Our Path To The River

After building our home in 1980, we had to clear out some brush and poison oak to create a path to the river.  Technically speaking, we are on one of the branches of the Rogue River.  However, this was not always the case.  A flood in the 1970s took the main river away from our property and destroyed one of Dad’s best steelhead holes, which included a whirlpool, and a small falls below it.  But we planted a few redwood trees that blended in well with the oak and ponderosa pine to form our special path.  We, and countless visitors have walked to the river, admiring the surrounding beauty as we headed for the water.  Indeed, our path to the river will always be a special place for us.sc0001a584  sc000086fdsc0000df2fsc000167bbsc0001cdf4OP 1IMG_4847IMG_4851IMG_5129sc000037c9

Inner Tubing Season Ends With A Flash And A Bang

With a flash and a bang inner tubing came to an end in Southern Oregon.  Rain and temperatures in the low 60s marked the end of a great season.  Water was lower than it has been, but it meant longer rides.  River quality has been a problem, though, especially around Upper Tou Velle Park where Little Butte Creek enters.  A stagnant swamp has formed, which probably needs to be cleaned out.  We can only hope that people take the trouble to keep the water cleaner.  It’s a bit discouraging to see brown water one side, and relatively clear blue water on the other.  However, we look forward to another wonderful season of floating the river!

Fruits Of The Garden

With the approach of autumn, the weather in Southern Oregon has cooled considerably.  Flowers that I thought were dead, have come to life with vibrant blooms.  Air quality is also a factor, since all the smoke from fires has dissipated.  I wasn’t able to landscape the front as I would have liked, but next spring I intend to plant some Carter’s blue giant delphinium next to the porch to add some color.  The following photos are some plants in full bloom. Plants 2*Plants 3Plants 4*Plants 6*Plants 7Plants 8Plants 9Plants 10Plants 1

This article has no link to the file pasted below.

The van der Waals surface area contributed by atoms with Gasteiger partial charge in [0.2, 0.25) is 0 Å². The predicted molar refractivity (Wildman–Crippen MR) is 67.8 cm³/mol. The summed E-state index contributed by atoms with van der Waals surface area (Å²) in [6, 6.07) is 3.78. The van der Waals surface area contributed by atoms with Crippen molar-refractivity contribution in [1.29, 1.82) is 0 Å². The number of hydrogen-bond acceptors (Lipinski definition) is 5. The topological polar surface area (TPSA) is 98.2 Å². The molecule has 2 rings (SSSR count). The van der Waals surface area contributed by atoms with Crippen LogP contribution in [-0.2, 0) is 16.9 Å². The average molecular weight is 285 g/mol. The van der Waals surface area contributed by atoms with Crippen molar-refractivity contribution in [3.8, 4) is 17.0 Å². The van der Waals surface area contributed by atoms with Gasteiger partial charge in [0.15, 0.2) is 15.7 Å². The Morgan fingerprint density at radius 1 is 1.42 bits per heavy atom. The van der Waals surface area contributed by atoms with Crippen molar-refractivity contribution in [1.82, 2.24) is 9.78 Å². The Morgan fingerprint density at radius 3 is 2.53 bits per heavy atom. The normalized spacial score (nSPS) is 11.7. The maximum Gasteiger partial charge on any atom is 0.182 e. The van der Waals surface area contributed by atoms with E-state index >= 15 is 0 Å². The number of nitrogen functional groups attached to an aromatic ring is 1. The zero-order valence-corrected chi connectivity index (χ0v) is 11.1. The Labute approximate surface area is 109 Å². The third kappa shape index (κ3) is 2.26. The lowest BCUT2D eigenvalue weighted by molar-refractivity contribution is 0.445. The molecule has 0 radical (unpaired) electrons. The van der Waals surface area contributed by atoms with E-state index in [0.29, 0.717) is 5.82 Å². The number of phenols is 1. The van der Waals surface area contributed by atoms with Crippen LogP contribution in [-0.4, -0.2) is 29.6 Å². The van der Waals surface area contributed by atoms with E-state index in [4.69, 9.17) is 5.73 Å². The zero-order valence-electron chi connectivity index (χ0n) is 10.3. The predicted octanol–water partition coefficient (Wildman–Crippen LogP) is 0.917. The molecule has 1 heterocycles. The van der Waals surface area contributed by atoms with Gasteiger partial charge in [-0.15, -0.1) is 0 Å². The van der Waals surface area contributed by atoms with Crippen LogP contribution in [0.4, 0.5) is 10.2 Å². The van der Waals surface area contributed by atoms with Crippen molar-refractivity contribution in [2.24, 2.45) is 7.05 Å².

Scenes From The North Umpqua

NU 5*NU 4The North Umpqua, which arises near Diamond Lake, is one of the most beautiful rivers in America.  Its blue-green water splashing over boulders is a must see for river enthusiasts.  An agreement was made with the Power Commission that if the extensive power plant was built there would be no further dams on the river.  That agreement, and the abundance of forestry-owned land has protected the North Umpqua from further human obstructions.  To top it off, the North Umpqua is world-renowned for its wonderful steelhead fishing.  It is not an easy river to fish, since it offers many ledge rocks that a careless angler could slip off of into turbulent water.  However, that situation deters few.  In fact, during the summer, the Steamboat area is strictly regulated by fishermen to ensure the best fishing.  Should you wish to stay the night, the Steamboat Lodge offers a sumptuous feast known as the Fisherman’s Dinner served at dusk.  From Boulder Creek Campground to Steamboat, the gradient and sharp rocks keep inner tubers and casual tahiti rafters off the river.  Famous rapids include Pinball(Class 4), which swirls around a series of boulders, and Boulder Hole(Class 3), a long rapid that ends in an abrupt drop around a corner.  The river flows through magnificent forest and is highlighted by awe-inspiring spires and rock formations.  The photos  include:   Approaching Boulder Hole, The last drop of Boulder Hole, Happy Rock, Rapid below Headknocker’s 3 .  If you get the chance, do visit!NU 1   NU 3

Beauty Of The Salad Is Breathtaking: The Best Of Gloria Russakov, Part 2.